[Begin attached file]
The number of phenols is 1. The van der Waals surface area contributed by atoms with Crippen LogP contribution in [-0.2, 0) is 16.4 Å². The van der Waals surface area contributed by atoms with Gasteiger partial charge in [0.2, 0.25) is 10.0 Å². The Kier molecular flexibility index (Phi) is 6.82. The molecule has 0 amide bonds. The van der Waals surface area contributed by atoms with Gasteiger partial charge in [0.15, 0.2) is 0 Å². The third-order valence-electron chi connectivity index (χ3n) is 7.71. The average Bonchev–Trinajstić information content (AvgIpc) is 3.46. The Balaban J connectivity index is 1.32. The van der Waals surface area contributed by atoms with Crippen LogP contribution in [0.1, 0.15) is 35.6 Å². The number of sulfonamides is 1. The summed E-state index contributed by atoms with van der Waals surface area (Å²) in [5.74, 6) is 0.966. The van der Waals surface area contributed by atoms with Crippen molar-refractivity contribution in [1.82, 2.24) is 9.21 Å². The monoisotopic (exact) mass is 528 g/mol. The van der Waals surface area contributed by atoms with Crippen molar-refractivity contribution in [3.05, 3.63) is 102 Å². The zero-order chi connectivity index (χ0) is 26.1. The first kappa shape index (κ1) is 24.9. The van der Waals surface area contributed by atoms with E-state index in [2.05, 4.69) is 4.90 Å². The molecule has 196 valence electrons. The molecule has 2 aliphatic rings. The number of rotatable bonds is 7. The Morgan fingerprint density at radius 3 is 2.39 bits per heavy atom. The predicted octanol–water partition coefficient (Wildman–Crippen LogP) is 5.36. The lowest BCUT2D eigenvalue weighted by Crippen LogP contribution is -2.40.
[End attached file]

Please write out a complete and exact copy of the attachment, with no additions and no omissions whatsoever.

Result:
The number of phenols is 1. The van der Waals surface area contributed by atoms with Crippen LogP contribution in [-0.2, 0) is 16.4 Å². The van der Waals surface area contributed by atoms with Gasteiger partial charge in [0.2, 0.25) is 10.0 Å². The Kier molecular flexibility index (Phi) is 6.82. The molecule has 0 amide bonds. The van der Waals surface area contributed by atoms with Gasteiger partial charge in [0.15, 0.2) is 0 Å². The third-order valence-electron chi connectivity index (χ3n) is 7.71. The average Bonchev–Trinajstić information content (AvgIpc) is 3.46. The Balaban J connectivity index is 1.32. The van der Waals surface area contributed by atoms with Crippen LogP contribution in [0.1, 0.15) is 35.6 Å². The number of sulfonamides is 1. The summed E-state index contributed by atoms with van der Waals surface area (Å²) in [5.74, 6) is 0.966. The van der Waals surface area contributed by atoms with Crippen molar-refractivity contribution in [1.82, 2.24) is 9.21 Å². The monoisotopic (exact) mass is 528 g/mol. The van der Waals surface area contributed by atoms with Crippen molar-refractivity contribution in [3.05, 3.63) is 102 Å². The zero-order chi connectivity index (χ0) is 26.1. The first kappa shape index (κ1) is 24.9. The van der Waals surface area contributed by atoms with E-state index in [2.05, 4.69) is 4.90 Å². The molecule has 196 valence electrons. The molecule has 2 aliphatic rings. The number of rotatable bonds is 7. The Morgan fingerprint density at radius 3 is 2.39 bits per heavy atom. The predicted octanol–water partition coefficient (Wildman–Crippen LogP) is 5.36. The lowest BCUT2D eigenvalue weighted by Crippen LogP contribution is -2.40.